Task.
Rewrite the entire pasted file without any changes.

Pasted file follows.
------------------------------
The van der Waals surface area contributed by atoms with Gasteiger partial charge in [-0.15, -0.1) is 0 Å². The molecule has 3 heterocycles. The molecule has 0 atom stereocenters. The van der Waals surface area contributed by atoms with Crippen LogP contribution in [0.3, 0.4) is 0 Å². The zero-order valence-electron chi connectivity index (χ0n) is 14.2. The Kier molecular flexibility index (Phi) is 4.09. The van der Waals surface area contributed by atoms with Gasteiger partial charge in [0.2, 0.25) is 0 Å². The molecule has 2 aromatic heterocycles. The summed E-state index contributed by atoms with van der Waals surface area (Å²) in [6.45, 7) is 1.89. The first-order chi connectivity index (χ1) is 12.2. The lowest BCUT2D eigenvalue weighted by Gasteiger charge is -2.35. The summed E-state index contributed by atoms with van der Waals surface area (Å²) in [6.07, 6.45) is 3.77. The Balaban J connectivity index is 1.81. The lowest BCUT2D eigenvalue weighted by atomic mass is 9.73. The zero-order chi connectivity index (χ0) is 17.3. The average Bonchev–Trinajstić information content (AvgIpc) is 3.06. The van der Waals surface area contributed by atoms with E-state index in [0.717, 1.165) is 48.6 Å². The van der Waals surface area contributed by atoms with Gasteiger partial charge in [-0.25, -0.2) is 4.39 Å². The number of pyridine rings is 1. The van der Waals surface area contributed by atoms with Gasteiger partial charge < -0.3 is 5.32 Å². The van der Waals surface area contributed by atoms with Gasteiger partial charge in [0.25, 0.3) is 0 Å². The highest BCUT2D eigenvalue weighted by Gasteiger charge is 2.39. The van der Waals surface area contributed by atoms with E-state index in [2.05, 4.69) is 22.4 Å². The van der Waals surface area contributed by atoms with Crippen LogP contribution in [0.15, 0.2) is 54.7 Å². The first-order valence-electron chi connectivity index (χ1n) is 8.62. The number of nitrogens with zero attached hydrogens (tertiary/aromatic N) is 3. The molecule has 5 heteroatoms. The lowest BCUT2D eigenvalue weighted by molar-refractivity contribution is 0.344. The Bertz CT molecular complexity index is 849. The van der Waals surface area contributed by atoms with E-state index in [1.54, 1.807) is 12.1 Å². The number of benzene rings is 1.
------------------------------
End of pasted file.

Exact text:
The van der Waals surface area contributed by atoms with Gasteiger partial charge in [-0.15, -0.1) is 0 Å². The molecule has 3 heterocycles. The molecule has 0 atom stereocenters. The van der Waals surface area contributed by atoms with Crippen LogP contribution in [0.3, 0.4) is 0 Å². The zero-order valence-electron chi connectivity index (χ0n) is 14.2. The Kier molecular flexibility index (Phi) is 4.09. The van der Waals surface area contributed by atoms with Gasteiger partial charge in [0.2, 0.25) is 0 Å². The molecule has 2 aromatic heterocycles. The summed E-state index contributed by atoms with van der Waals surface area (Å²) in [6.45, 7) is 1.89. The first-order chi connectivity index (χ1) is 12.2. The lowest BCUT2D eigenvalue weighted by Gasteiger charge is -2.35. The summed E-state index contributed by atoms with van der Waals surface area (Å²) in [6.07, 6.45) is 3.77. The Balaban J connectivity index is 1.81. The lowest BCUT2D eigenvalue weighted by atomic mass is 9.73. The zero-order chi connectivity index (χ0) is 17.3. The average Bonchev–Trinajstić information content (AvgIpc) is 3.06. The van der Waals surface area contributed by atoms with E-state index in [0.717, 1.165) is 48.6 Å². The van der Waals surface area contributed by atoms with Gasteiger partial charge in [-0.25, -0.2) is 4.39 Å². The number of pyridine rings is 1. The van der Waals surface area contributed by atoms with Gasteiger partial charge < -0.3 is 5.32 Å². The van der Waals surface area contributed by atoms with Gasteiger partial charge in [0.25, 0.3) is 0 Å². The highest BCUT2D eigenvalue weighted by Gasteiger charge is 2.39. The van der Waals surface area contributed by atoms with E-state index in [2.05, 4.69) is 22.4 Å². The van der Waals surface area contributed by atoms with Crippen LogP contribution in [0.15, 0.2) is 54.7 Å². The first-order valence-electron chi connectivity index (χ1n) is 8.62. The number of nitrogens with zero attached hydrogens (tertiary/aromatic N) is 3. The molecule has 5 heteroatoms. The lowest BCUT2D eigenvalue weighted by molar-refractivity contribution is 0.344. The Bertz CT molecular complexity index is 849. The van der Waals surface area contributed by atoms with E-state index in [1.54, 1.807) is 12.1 Å². The number of benzene rings is 1.